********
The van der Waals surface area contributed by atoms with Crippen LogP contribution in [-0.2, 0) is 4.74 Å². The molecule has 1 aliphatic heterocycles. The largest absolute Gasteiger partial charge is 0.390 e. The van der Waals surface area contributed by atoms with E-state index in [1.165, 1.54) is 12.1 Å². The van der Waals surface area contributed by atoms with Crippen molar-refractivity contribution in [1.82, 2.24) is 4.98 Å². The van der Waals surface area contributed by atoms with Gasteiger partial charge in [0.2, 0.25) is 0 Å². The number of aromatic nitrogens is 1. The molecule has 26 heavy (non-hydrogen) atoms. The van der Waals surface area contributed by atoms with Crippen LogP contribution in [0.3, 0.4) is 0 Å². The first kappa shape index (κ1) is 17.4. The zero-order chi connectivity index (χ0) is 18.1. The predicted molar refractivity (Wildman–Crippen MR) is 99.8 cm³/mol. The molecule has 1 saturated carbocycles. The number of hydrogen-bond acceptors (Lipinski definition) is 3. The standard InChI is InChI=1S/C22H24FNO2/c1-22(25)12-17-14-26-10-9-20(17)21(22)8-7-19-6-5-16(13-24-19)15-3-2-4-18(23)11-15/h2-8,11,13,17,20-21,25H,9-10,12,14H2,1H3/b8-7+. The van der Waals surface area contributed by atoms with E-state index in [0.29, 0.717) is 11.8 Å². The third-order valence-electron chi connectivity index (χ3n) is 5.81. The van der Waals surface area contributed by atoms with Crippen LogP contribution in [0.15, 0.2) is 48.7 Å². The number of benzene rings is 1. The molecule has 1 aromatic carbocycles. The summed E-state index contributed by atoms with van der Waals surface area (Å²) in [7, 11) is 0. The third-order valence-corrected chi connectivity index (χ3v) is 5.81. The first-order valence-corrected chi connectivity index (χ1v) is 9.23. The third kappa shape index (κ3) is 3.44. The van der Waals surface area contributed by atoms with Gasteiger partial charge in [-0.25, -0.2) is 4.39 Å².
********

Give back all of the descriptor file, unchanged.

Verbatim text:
The van der Waals surface area contributed by atoms with Crippen LogP contribution in [-0.2, 0) is 4.74 Å². The molecule has 1 aliphatic heterocycles. The largest absolute Gasteiger partial charge is 0.390 e. The van der Waals surface area contributed by atoms with E-state index in [1.165, 1.54) is 12.1 Å². The van der Waals surface area contributed by atoms with Crippen molar-refractivity contribution in [1.82, 2.24) is 4.98 Å². The van der Waals surface area contributed by atoms with Gasteiger partial charge in [0.2, 0.25) is 0 Å². The number of aromatic nitrogens is 1. The molecule has 26 heavy (non-hydrogen) atoms. The van der Waals surface area contributed by atoms with Crippen LogP contribution in [0.3, 0.4) is 0 Å². The first kappa shape index (κ1) is 17.4. The zero-order chi connectivity index (χ0) is 18.1. The predicted molar refractivity (Wildman–Crippen MR) is 99.8 cm³/mol. The molecule has 1 saturated carbocycles. The number of hydrogen-bond acceptors (Lipinski definition) is 3. The standard InChI is InChI=1S/C22H24FNO2/c1-22(25)12-17-14-26-10-9-20(17)21(22)8-7-19-6-5-16(13-24-19)15-3-2-4-18(23)11-15/h2-8,11,13,17,20-21,25H,9-10,12,14H2,1H3/b8-7+. The van der Waals surface area contributed by atoms with E-state index in [0.29, 0.717) is 11.8 Å². The third-order valence-electron chi connectivity index (χ3n) is 5.81. The van der Waals surface area contributed by atoms with Crippen LogP contribution in [0.15, 0.2) is 48.7 Å². The number of benzene rings is 1. The molecule has 1 aromatic carbocycles. The summed E-state index contributed by atoms with van der Waals surface area (Å²) in [7, 11) is 0. The third-order valence-corrected chi connectivity index (χ3v) is 5.81. The first-order valence-corrected chi connectivity index (χ1v) is 9.23. The third kappa shape index (κ3) is 3.44. The van der Waals surface area contributed by atoms with Gasteiger partial charge in [-0.25, -0.2) is 4.39 Å².